Suspicious Robocall Campaign Warning People to ‘Stay Home’ Spooks Voters
The calls are occurring nationwide
A wave of suspicious robocalls and texts bombarded voters as they began to cast their ballots on Tuesday, sparking fresh concerns about the extent to which malicious actors might harness Americans' smartphones to scare people from the polls.
Across the country, voters have received an estimated 10 million automated, spam calls in recent days telling them to "stay safe and stay home," according to experts who track the telecom industry. In Michigan, meanwhile, government officials on Tuesday sounded early alarms about additional attempts to deceive the state’s voters, including one robocall campaign targeting the city of Flint that told people to vote tomorrow if they hoped to avoid long lines today.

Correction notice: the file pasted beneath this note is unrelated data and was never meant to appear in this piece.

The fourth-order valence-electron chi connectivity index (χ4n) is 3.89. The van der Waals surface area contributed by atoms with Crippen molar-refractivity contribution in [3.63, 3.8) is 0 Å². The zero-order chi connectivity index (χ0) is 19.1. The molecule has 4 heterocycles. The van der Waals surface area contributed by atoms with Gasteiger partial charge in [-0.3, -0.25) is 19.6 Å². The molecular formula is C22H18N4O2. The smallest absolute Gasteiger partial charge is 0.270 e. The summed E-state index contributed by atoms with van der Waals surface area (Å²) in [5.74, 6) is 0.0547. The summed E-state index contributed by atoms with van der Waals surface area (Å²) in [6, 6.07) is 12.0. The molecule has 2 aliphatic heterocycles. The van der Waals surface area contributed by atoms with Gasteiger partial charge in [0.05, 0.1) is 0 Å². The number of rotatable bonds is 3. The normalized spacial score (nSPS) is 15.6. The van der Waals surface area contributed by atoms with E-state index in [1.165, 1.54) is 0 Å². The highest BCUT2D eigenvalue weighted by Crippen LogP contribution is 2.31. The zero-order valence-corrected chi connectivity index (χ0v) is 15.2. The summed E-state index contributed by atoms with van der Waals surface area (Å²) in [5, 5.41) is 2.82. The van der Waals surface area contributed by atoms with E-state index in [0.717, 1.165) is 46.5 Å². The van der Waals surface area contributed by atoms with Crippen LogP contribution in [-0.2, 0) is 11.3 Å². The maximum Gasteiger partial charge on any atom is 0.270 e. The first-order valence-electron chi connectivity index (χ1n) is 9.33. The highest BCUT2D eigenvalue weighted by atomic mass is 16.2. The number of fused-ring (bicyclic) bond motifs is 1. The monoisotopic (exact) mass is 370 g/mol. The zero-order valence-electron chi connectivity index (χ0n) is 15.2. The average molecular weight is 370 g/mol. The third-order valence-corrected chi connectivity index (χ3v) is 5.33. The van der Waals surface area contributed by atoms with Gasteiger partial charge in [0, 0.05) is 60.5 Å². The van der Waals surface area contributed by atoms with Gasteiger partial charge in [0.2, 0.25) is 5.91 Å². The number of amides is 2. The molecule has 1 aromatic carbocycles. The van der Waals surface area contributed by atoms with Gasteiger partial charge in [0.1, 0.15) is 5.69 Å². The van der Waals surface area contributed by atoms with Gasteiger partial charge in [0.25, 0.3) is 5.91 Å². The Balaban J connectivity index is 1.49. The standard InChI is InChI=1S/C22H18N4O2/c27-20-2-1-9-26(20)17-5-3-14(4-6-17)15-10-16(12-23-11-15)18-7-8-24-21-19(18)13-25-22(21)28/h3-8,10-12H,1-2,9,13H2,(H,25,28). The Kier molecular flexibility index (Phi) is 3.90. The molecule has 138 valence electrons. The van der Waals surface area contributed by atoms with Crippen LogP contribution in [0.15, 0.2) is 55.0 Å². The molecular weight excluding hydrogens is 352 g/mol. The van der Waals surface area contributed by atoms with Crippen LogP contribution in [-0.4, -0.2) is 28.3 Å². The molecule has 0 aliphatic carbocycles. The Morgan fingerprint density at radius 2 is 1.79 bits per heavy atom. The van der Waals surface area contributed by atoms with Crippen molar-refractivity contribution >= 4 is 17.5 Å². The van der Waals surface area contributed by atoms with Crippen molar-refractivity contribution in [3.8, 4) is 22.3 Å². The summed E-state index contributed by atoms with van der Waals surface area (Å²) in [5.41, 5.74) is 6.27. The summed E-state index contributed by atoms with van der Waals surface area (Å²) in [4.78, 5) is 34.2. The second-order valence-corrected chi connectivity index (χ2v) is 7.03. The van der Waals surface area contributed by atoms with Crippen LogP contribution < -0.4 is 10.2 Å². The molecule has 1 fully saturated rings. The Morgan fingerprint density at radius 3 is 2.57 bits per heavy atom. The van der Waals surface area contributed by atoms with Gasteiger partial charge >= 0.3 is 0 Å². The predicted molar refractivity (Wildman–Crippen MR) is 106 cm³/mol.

The origins of the each of the calls and texts remain unclear, reflecting the sophisticated tactics that robocallers typically deploy in order to reach Americans en masse across a wide array of devices and services. State election officials have scrambled to reassure voters in response, with Michigan Governor Gretchen Whitmer pledging Tuesday to "work quickly to stamp out misinformation" — and federal officials indicating they are investigating the matter.
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